MIGS Simulation

By Igor I. Bussel, MD, MHA

Residency and fellowship programs struggle to balance core surgical training with innovations. The efficacy, indication, and implementation of microinvasive glaucoma surgery (MIGS) continues to grow, but a lack of trainee surgical simulation slows the learning curve.


Nearly a dozen MIGS procedures are available or in clinical trials. Comprehensive ophthalmologists and glaucoma specialists who learn these procedures are likely already familiar with angle anatomy in the office setting. The main challenges are intraoperative gonioscopy, positioning of the patient and microscope, angle visualization, and bimanual coordination. Proper training would allow rapid adoption of angle-based surgical techniques. Given the lack of such a training system and despite a minimal budget, a clinician-scientist faculty mentor, scientists, and medical students including myself are working as a team to develop a MIGS simulation system that provides rapid and quantitative feedback.

Using established simulation principles,1 we identified objectives to achieve a robust angle-based surgery simulation experience:

1. Develop a simulation system

2. Create a curriculum

3. Objectively measure performance

4. Validate structural/functional measurements

5. Demonstrate clinical relevance


Figure. Setup for MIGS simulation. A trainee uses a tilted motorized microscope and rotated mannequin head with a porcine eye to practice goniolens visualization and surgical procedures.

We finalized a pilot setup and proposed a curriculum for beta testing that would be amenable to rapid revision with feedback.2 Using a “tiltable” motorized microscope and wedge-positioned mannequin head with needle-fixated eyes, we achieved the necessary large degree of tilt for optimal visualization of angle anatomy with concurrent use of a goniolens (Figure). For the pilot study, we used the Trabectome (NeoMedix) to perform an ab interno trabeculectomy under goniolens visualization. The curriculum consisted of providing trainees with a brief didactic overview and example videos of angle anatomy and techniques before the structured observation of 10 sessions (measuring time, degree of visualization, movement capability, ablation arc, etc.). We then set out to apply a validated canalography method to qualitatively and quantitatively measure surgery-mediated aqueous outflow changes.3 We are currently analyzing the data from our pilot project. Preliminary results demonstrate a consistent learning curve with improved surgical ability, decreased surgical time, and progressive improvement in performance measures.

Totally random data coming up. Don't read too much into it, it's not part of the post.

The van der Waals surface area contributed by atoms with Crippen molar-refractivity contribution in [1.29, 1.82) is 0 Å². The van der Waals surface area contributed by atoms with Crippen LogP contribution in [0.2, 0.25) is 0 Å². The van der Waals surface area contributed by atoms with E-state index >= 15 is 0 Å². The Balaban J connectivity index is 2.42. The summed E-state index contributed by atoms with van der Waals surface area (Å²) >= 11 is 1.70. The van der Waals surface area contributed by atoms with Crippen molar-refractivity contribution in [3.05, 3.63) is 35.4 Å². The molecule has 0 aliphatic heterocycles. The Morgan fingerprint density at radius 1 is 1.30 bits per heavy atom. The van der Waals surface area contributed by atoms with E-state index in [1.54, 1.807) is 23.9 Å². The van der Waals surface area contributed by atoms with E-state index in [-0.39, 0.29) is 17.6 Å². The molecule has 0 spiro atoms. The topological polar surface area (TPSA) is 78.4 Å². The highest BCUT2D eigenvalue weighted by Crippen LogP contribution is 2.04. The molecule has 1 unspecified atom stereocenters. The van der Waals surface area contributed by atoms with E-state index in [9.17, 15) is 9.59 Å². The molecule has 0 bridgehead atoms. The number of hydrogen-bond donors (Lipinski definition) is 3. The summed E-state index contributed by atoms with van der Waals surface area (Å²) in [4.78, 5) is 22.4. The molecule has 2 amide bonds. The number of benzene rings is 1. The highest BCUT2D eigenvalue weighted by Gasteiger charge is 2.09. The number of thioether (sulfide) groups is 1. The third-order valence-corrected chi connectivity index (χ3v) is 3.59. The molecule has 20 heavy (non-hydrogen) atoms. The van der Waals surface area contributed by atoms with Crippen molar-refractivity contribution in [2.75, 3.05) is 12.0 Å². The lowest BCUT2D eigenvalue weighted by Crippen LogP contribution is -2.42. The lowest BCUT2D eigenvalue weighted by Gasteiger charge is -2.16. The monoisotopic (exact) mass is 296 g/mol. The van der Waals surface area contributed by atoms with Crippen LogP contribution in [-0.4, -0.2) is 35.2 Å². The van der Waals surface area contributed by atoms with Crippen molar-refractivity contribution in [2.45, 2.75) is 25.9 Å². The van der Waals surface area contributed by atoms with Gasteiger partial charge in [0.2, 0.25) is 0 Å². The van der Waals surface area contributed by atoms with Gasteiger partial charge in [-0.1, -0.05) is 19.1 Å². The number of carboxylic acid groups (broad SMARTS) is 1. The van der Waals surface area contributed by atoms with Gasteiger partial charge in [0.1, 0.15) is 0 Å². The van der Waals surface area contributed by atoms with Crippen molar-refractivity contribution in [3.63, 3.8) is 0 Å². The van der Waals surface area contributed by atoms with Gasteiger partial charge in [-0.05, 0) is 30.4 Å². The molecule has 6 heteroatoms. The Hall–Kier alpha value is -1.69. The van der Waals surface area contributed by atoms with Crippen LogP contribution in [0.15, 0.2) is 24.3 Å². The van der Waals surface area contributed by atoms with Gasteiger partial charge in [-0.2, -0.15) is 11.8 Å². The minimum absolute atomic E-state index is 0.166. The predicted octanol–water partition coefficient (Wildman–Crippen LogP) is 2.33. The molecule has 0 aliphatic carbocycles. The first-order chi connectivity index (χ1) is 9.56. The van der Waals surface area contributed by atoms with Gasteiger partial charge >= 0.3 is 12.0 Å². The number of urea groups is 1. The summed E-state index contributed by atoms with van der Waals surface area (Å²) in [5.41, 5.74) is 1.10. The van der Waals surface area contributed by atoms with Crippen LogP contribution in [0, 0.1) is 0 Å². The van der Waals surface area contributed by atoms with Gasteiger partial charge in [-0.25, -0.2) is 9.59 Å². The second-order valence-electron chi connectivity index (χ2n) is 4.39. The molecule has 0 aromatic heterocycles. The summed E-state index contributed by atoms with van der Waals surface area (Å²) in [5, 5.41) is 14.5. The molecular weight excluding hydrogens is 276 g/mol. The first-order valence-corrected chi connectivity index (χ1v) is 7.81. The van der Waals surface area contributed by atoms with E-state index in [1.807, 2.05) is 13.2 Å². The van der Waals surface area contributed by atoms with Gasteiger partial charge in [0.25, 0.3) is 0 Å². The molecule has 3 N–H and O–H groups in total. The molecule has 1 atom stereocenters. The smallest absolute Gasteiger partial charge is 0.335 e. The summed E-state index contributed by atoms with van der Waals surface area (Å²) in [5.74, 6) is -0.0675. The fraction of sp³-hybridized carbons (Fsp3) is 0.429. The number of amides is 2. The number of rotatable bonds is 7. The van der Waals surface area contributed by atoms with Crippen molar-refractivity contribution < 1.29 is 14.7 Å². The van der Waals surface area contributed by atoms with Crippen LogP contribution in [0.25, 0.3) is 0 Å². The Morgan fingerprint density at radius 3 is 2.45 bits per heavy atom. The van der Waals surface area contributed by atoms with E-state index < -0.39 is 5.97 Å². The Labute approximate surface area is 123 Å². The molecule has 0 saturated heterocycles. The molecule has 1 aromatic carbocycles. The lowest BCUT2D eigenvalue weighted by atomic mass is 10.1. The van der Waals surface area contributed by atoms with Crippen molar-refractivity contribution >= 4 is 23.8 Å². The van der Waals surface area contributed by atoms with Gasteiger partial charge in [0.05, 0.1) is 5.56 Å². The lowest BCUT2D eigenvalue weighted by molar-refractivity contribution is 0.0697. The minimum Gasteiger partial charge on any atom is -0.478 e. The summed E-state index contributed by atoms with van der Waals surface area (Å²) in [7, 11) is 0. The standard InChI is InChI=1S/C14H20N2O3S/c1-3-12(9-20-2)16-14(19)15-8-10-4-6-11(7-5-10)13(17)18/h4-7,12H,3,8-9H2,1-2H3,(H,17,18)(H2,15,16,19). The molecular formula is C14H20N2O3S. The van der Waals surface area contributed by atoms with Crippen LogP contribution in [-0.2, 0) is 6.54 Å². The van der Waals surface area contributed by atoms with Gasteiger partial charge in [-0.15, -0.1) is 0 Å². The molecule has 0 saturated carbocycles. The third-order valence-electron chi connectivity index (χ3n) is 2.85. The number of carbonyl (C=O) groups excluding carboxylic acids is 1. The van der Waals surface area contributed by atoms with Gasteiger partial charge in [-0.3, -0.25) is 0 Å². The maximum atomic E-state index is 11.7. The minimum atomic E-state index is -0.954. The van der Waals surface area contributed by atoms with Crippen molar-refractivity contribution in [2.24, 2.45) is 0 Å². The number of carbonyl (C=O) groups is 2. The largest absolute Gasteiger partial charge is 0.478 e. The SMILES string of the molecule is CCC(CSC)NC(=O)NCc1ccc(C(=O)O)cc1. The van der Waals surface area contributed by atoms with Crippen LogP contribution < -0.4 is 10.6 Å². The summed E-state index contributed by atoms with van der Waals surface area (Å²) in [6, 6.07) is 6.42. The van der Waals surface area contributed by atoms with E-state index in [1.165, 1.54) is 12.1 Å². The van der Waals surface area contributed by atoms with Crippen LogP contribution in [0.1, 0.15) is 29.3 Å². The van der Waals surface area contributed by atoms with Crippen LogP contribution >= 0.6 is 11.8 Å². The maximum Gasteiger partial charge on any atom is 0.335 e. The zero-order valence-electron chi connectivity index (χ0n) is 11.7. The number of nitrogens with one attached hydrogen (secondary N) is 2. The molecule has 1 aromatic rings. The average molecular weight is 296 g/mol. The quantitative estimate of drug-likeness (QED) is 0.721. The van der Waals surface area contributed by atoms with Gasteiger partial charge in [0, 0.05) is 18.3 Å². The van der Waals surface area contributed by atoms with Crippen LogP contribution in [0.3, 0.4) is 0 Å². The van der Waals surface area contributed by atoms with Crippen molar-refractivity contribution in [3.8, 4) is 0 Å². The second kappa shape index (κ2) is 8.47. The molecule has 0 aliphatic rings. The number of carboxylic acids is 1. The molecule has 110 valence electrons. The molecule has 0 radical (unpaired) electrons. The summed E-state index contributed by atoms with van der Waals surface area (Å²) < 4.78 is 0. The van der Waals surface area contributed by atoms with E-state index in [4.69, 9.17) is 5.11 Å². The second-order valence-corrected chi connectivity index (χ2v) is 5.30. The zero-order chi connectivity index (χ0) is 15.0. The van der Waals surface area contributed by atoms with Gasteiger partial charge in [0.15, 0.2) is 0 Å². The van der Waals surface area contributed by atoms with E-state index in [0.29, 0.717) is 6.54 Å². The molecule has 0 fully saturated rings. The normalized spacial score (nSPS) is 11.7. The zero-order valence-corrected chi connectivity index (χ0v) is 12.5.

This project allowed me to combine my interests in ophthalmic imaging and MIGS and to appreciate the challenges of surgical education. Our simulation process has also successfully worked with the iStent Trabecular Micro-Bypass Stent (Glaukos) and the Kahook Dual Blade (New World Medical). As we proceed, we hope to improve glaucoma surgery by enabling trainee simulation using a cost-effective platform in a highly realistic and risk-free environment.

1. Gallagher AG, O’Sullivan GC. Fundamentals of Surgical Simulation: Principles and Practice. London: Springer; 2011.

2. Dang Y, Waxman S, Wang C, et al. Rapid learning curve assessment in an ex vivo training system for microincisional glaucoma surgery. ResearchGate. bit.ly/2h3XGcB. Published December 2016. Accessed December 19, 2016.

3. Loewen RT, Brown EN, Scott G, et al. Quantification of focal outflow enhancement using differential canalograms. Invest Ophthalmol Vis Sci. 2016;57:2831-2838.

Section Editor Albert S. Khouri, MD
• associate professor and program director of the ophthalmology residency as well as director of the Glaucoma Division at Rutgers New Jersey Medical School in Newark, New Jersey
• (973) 972-2045; albert.khouri@rutgers.edu

Igor I. Bussel, MD, MHA
• postgraduate year 3 ophthalmology resident, Department of Ophthalmology, University of Pittsburgh, UPMC Eye Center
igor.bussel@gmail.com; Twitter @EyeRegenMed
• financial disclosures: none acknowledged


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